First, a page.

There’s other stories about Scotty and tigers putters. The actual gamer tiger has used for 13 major victories was supposed to ship out the day that Scotty had finished it. Tiger wanted the head to play exactly 350 grams. The putter came off the mill at 353g (or so not sure on exact #s) so Scotty decided to mill a couple grams out of the back of the face because he knew that tiger would be able to feel the extra weight. Tigers putter was the first of nearly every tour putter after his to have a ‘tour dot’ yet the reason for tigers red dot in the cavity is not to distinguish it from retail model it’s so that it plays the right way. The cool thing is that Scotty has made over 20 back ups for tiger over his career in the identical configuration and not one of them has ever gone into play. Because they, “Don’t feel right.” That’s why tigers putter looks so beat up, because he won’t use another one. There’s also been multiple times where tiger has thrown the Scotty at his golf bag or slammed it off the ground and bent the hosel way out of whack and Scotty has had to drop what he’s doing and fly to wherever the tournament is to fix the alignment/ set up of the putter. I couldn’t imagine what his actual putter would sell for considering one of the back ups that weren’t good enough for tiger have sold for over $50 grand.

      • Benny

        Feb 22, 2019 at 5:59 pm

        Great info Jon and exactly right. But here in lies the issue… Scotty shaved that weight with those drilled dots to sehd 2 grams. One on the face/ heel and other in the cavity. But Scotty said “to keep it from rusting he used red printing ink for the dots and lettering”.
        How does GSS rust?? (Stainless steel does not rust)
        It doesn’t, so that means Tiger’s real putter is carbon underneath the finish.
        But to push the GSS line and sales Scotty and Tiger have stated for ever its GSS when the real putter is a Pro Platinum finish.
        This was the only stainless like finish Scotty had at that time.
        Its all marketing boys and the video where Scotty explained all this has been removed from their site.
        I have also seen pics of Tigers putter from 2013-2015 seasons where it looked brand new. But the real TW NP2 is all banged up.
        IMO I believe its not just 1 putter and instead he has used a handful of these to win but kept secret so that Scotty can market his $10k GSS putters.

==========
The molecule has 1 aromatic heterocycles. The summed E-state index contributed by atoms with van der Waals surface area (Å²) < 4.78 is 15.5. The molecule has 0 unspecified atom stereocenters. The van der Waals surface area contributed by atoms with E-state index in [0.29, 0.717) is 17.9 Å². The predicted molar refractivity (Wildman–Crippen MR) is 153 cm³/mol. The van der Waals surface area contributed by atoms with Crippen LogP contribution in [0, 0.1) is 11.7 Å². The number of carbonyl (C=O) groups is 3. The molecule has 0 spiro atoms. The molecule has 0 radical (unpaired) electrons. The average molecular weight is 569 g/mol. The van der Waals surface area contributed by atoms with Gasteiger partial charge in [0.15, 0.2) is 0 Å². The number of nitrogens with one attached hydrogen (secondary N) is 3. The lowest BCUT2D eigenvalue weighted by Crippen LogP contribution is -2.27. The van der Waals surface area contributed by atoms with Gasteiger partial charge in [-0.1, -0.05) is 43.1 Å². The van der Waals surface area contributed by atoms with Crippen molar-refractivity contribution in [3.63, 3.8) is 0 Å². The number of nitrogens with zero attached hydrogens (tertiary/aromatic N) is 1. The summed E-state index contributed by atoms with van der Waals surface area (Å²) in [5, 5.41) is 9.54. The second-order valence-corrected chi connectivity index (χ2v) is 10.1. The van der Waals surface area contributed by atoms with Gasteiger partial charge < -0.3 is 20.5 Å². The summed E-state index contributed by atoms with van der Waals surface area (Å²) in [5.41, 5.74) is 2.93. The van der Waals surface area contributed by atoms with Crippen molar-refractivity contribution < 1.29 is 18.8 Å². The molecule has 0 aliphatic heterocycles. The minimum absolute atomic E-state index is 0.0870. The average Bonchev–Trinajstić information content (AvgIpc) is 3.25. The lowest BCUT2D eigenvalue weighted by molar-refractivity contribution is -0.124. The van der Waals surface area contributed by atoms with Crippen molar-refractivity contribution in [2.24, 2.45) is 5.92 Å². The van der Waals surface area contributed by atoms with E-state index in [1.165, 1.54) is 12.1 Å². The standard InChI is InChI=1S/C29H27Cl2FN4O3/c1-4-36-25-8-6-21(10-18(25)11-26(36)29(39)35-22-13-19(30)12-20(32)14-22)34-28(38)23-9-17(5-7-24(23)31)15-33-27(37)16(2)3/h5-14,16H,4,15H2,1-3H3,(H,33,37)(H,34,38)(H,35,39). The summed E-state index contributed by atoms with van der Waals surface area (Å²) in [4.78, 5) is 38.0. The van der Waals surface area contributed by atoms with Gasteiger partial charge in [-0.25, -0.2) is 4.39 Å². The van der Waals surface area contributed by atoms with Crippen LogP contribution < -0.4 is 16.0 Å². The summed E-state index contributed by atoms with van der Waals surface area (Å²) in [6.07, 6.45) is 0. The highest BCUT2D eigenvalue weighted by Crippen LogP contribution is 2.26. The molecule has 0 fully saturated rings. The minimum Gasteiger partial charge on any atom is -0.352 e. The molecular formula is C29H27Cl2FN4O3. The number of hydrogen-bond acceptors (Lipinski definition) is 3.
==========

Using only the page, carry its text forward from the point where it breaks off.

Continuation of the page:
• Jacob McCain

          Mar 14, 2019 at 3:42 pm

          Stainless steel does rust. Especially if you’re a tour pro who uses it as a tool and don’t take care of it. let it sit in the rain for 10 minutes then put a cover over it and don’t dry it off. It’ll rust for sure. Not nearly as badly as carbon but still will have rust spots. Also Tiger’s putter wasn’t 350. It was 335 or 330 originally. Due to remilling to get dings and such out it’s down to about 325 now.

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GolfWRX Spotlight: P2 putter grips



Product: P2 putter grips

Pitch: From P2: “The patented P2 technology is based on the way the shaft is housed through the bottom of the grip. This effectively elevates the golfer’s hands at address, locks the wrists in place and creates sought after shaft-forearm symmetry.”

Our take on P2 putter grips

Putting is the one part of golf that truly levels the playing field – a sliding two-footer is worth just as many shots as a 345-yard drive, and from beginner to pro, we’ve all experienced the simple agony of missing one we know we really should have made. With so much recent focus on redefining putter technology the one part of the club that is still highly overlooked is the grip — but P2 is trying to change that.

The key part of the P2 design is the Bottom Shaft Housing that positions the grip asymmetrically around the shaft – on the vertical plane (don’t worry the grip are 100 percent symmetrical). This design, fully legal under the rules of golf, has scientifically proven through the use of Quintic, results that show both improved strike pattern on the face as well as getting more putts started on line at the intended target.

Part of the reason this design helps golfers putt more consistently is that it puts the putter more inline and on plane with the forearm to help create a single motion. As much as we would all love a putting stroke that flows as smoothly as Ben Crenshaw or Brad Faxon the amount timing needed in the hands to produce great results through these methods is often too difficult even for the better player to achieve. In a way, the P2 Grip design helps you get into an “armlock” position without fully overhauling your putting technique (and it allows you to keep your current putter).

In my personal testing, I decided to use the P2 Core Classic. This was my preferred grip since it offers the smaller width while giving the full experience of the Botton Shaft Housing tech. My putter specs are generally flatter than most with a lie angle around 68 degrees, when using a traditional grip this results in having the butt end point more towards my belly button and, as I’m fully willing to admit, a more rotational stroke. I never had to adjust any of the specs on my putter to get the grip to do exactly what it says it will. The grip plane became more aligned with my forearm and after a small adjustment period to the new shape, I was 100 percent making a more pendulum stroke with less arc. So far, results inside have proven to be a success, and I’m looking forward to taking it out to the course once the season really gets started.